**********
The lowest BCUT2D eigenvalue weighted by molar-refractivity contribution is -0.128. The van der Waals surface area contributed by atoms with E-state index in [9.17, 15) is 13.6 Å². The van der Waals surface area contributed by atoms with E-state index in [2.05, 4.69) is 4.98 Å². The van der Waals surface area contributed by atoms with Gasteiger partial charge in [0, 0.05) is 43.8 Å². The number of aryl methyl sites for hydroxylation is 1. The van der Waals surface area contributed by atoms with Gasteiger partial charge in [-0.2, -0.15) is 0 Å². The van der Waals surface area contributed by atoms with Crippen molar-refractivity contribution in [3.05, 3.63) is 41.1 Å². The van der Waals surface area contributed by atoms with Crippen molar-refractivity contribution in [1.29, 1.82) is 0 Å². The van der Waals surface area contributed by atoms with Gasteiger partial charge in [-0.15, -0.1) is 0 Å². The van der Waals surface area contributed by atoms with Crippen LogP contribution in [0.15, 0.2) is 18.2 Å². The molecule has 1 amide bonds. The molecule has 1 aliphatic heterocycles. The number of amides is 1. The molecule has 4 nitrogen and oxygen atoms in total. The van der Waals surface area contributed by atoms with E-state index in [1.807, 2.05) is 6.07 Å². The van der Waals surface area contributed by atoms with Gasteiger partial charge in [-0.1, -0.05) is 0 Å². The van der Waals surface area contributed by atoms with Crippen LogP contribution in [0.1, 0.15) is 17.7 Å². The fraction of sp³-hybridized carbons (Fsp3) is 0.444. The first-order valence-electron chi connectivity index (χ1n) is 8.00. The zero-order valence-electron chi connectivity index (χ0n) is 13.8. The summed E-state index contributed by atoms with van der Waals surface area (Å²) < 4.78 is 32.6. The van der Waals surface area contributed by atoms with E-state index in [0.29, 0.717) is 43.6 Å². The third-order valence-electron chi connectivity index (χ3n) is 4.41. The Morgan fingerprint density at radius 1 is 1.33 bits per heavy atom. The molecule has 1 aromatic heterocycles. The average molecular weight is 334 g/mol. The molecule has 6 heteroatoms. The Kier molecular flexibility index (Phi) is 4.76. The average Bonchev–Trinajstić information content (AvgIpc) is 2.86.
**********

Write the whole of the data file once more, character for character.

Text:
The lowest BCUT2D eigenvalue weighted by molar-refractivity contribution is -0.128. The van der Waals surface area contributed by atoms with E-state index in [9.17, 15) is 13.6 Å². The van der Waals surface area contributed by atoms with E-state index in [2.05, 4.69) is 4.98 Å². The van der Waals surface area contributed by atoms with Gasteiger partial charge in [0, 0.05) is 43.8 Å². The number of aryl methyl sites for hydroxylation is 1. The van der Waals surface area contributed by atoms with Gasteiger partial charge in [-0.2, -0.15) is 0 Å². The van der Waals surface area contributed by atoms with Crippen molar-refractivity contribution in [3.05, 3.63) is 41.1 Å². The van der Waals surface area contributed by atoms with Crippen molar-refractivity contribution in [1.29, 1.82) is 0 Å². The van der Waals surface area contributed by atoms with Gasteiger partial charge in [-0.15, -0.1) is 0 Å². The van der Waals surface area contributed by atoms with Crippen LogP contribution in [0.15, 0.2) is 18.2 Å². The molecule has 1 amide bonds. The molecule has 1 aliphatic heterocycles. The number of amides is 1. The molecule has 4 nitrogen and oxygen atoms in total. The van der Waals surface area contributed by atoms with E-state index in [1.807, 2.05) is 6.07 Å². The van der Waals surface area contributed by atoms with Gasteiger partial charge in [-0.1, -0.05) is 0 Å². The van der Waals surface area contributed by atoms with Crippen LogP contribution in [0.1, 0.15) is 17.7 Å². The fraction of sp³-hybridized carbons (Fsp3) is 0.444. The first-order valence-electron chi connectivity index (χ1n) is 8.00. The zero-order valence-electron chi connectivity index (χ0n) is 13.8. The summed E-state index contributed by atoms with van der Waals surface area (Å²) < 4.78 is 32.6. The van der Waals surface area contributed by atoms with E-state index in [0.29, 0.717) is 43.6 Å². The third-order valence-electron chi connectivity index (χ3n) is 4.41. The Morgan fingerprint density at radius 1 is 1.33 bits per heavy atom. The molecule has 1 aromatic heterocycles. The average molecular weight is 334 g/mol. The molecule has 6 heteroatoms. The Kier molecular flexibility index (Phi) is 4.76. The average Bonchev–Trinajstić information content (AvgIpc) is 2.86.